- About Us
- Local Savings
- Green Editions
- Legal Notices
- Weekly Ads
Connect with Us
Drama doyenne takes the stage
After 13 years of directing from behind the scenes, Mercer Island High School drama teacher and theater director Karen Campbell will retire this June. But before she does, she’s stepping in front of the curtain for the first time to perform alongside her students in the spring musical, “Jacques Brel is Alive and Well and Living in Paris,” which runs through Saturday. It will be her final production.
“Jacques Brel,” a lively musical revue that first opened off Broadway in 1968, has long been one of Campbell’s favorite plays. David Duvall, music director for several MIHS productions, volunteered to direct it as a farewell tribute, then coaxed her to perform. He also recruited other theater professionals, giving students an opportunity to learn from the pros.
The idea of singing in front of an audience was both exciting and intimidating for Campbell, who had not performed publicly for decades. Born to parents who were both professional singers, she has been singing her whole life and debuted professionally on Memphis TV at the age of six. She was on track to become a professional singer, like her parents. But in college at the University of Washington, her passion turned to teaching drama to high school students — and she’s been doing it ever since.
Since coming to Mercer Island in the late ’90s, Campbell has built a reputation for doing unexpected shows that both entertain and challenge social mores. She produced more than 40 plays — twice winning best director at the Fifth Avenue Musical Theatre Awards. She wrote original scripts, adapted classics and even produced an original soundtrack written by one of her students.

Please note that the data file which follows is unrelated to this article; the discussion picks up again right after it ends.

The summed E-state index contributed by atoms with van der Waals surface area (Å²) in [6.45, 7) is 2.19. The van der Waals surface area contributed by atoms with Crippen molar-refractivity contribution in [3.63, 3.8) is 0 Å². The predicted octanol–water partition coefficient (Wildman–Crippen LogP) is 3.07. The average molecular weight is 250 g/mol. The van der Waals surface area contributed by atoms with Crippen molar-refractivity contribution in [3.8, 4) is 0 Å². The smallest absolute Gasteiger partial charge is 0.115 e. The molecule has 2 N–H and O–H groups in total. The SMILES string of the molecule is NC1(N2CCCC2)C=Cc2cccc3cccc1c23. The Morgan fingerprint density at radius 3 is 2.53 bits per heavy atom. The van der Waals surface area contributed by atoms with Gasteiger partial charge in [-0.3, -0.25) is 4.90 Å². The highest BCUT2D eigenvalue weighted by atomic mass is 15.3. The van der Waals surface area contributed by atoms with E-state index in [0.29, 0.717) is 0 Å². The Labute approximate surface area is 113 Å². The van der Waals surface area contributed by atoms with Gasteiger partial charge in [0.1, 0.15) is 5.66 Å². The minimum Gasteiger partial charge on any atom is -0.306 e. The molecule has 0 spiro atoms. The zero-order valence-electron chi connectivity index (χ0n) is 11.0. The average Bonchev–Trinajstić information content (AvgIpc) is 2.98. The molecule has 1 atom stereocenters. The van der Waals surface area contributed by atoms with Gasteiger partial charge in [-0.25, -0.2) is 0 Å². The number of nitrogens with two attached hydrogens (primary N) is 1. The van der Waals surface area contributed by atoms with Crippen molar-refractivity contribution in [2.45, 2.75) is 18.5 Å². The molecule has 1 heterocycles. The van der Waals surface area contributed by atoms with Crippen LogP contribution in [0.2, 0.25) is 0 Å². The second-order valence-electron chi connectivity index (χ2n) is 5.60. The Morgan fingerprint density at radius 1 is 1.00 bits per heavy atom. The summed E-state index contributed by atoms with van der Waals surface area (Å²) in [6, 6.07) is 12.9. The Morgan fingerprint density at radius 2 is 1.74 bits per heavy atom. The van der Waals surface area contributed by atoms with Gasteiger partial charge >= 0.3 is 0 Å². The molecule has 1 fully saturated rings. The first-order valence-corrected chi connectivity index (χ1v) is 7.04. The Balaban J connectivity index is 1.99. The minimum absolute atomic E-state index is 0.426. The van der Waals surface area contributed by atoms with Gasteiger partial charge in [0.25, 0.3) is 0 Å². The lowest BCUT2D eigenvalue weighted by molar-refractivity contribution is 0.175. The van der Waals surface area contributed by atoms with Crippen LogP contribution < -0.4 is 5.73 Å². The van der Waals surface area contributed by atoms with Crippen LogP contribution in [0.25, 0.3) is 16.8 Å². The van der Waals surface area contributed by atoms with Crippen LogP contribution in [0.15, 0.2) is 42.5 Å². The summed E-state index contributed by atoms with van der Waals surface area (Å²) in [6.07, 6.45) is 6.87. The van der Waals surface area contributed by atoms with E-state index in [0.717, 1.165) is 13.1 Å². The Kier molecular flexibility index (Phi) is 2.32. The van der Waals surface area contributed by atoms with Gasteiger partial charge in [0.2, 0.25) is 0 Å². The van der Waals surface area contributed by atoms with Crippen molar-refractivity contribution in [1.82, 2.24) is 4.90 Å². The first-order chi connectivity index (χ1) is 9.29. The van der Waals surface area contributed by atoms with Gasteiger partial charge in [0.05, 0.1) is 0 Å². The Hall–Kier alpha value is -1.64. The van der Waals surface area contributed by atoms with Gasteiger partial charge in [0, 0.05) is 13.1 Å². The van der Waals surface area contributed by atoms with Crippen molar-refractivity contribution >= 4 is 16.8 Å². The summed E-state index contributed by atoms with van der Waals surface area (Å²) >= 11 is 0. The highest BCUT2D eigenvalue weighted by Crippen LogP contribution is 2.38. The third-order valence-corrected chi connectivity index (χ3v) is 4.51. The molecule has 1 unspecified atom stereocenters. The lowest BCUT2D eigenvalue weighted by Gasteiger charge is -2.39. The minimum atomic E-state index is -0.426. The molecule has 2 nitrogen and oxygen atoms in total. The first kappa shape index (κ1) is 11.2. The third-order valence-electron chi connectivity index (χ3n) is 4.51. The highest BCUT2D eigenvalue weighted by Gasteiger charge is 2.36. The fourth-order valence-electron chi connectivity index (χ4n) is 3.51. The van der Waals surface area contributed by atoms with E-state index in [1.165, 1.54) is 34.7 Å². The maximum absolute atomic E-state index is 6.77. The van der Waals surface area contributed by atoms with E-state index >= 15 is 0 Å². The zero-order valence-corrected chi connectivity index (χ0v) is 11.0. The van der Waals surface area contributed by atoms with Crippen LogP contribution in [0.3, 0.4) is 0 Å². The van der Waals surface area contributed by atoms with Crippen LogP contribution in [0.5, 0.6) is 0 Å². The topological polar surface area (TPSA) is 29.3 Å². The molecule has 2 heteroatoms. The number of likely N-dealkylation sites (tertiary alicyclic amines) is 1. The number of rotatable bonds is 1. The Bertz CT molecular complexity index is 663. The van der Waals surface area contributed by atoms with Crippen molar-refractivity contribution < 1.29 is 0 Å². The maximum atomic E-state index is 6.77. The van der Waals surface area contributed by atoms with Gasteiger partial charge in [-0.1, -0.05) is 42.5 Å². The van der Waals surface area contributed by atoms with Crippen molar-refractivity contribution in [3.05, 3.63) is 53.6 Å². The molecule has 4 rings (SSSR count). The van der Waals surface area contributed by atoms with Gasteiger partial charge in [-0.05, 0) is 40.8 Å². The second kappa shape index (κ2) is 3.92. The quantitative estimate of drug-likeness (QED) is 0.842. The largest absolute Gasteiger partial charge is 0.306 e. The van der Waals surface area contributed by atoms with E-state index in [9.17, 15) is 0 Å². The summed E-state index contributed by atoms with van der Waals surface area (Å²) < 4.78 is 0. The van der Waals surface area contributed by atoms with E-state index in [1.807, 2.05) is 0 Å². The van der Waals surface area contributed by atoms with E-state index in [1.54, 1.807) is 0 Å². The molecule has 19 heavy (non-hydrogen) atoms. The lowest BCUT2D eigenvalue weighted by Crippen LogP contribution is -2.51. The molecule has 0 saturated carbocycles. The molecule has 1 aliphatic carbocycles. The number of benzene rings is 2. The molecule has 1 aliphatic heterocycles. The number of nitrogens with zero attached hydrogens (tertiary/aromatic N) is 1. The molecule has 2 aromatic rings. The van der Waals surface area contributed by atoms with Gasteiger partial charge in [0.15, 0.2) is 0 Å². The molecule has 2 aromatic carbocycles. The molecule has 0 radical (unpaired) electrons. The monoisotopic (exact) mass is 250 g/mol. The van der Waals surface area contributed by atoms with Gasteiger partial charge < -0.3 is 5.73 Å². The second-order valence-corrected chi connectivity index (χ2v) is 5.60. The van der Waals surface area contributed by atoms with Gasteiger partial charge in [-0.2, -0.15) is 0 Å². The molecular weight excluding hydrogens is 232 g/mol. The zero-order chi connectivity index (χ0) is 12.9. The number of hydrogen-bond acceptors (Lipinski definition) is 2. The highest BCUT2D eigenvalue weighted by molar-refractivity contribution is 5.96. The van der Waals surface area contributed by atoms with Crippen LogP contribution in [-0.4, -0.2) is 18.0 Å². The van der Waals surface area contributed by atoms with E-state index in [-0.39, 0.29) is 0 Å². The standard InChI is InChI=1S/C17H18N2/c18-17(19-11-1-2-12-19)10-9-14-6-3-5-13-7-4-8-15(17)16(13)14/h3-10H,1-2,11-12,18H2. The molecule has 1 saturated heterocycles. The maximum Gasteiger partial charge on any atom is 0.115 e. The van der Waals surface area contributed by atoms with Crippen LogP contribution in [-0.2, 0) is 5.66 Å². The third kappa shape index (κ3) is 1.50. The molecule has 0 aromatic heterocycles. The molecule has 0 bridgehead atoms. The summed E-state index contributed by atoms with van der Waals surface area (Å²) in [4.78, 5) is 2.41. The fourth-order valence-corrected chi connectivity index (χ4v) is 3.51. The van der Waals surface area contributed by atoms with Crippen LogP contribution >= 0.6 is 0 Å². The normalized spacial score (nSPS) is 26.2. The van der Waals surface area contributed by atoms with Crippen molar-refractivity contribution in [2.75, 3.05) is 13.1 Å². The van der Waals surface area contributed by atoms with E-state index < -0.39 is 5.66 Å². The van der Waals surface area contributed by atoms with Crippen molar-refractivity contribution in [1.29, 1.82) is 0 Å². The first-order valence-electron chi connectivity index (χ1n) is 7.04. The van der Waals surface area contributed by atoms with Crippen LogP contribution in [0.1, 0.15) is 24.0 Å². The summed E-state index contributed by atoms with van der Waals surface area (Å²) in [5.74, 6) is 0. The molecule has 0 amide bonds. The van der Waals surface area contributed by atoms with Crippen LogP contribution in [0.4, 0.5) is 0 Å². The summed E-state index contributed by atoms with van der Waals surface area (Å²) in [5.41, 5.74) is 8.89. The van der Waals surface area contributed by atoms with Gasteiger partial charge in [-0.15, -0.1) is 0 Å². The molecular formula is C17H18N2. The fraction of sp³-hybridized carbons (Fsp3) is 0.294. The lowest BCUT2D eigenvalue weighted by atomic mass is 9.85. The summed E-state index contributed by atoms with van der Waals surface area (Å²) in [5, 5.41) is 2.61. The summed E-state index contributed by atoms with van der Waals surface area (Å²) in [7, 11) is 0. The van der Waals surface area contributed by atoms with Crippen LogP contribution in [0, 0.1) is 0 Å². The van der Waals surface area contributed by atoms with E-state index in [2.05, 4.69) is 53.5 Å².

Campbell also designed and sewed almost every costume for almost every show — often making 20 to 30 elaborate costumes for each production. She would sew around the clock to get them finished by opening night. But her biggest impact was on the students whom she taught, prodded and mentored. “I love seeing the shy, self-conscious kids blossom into poised, confident individuals who can stand in front of an audience and create theater magic.”
Not surprisingly, Campbell hopes to retire in Ashland — where she has taken her students on theater immersion trips each year. She plans to raise chickens, grow vegetables, continue quilting and “go to the theater as often as I can afford it.”
See the show
Just three more performances remain of “Jacques Brel,” this Thursday through Saturday, May 12-15, at the MIHS Performing Arts Center.
Tickets are $10 in advance at Island Books and from cast members, and $15 at the door.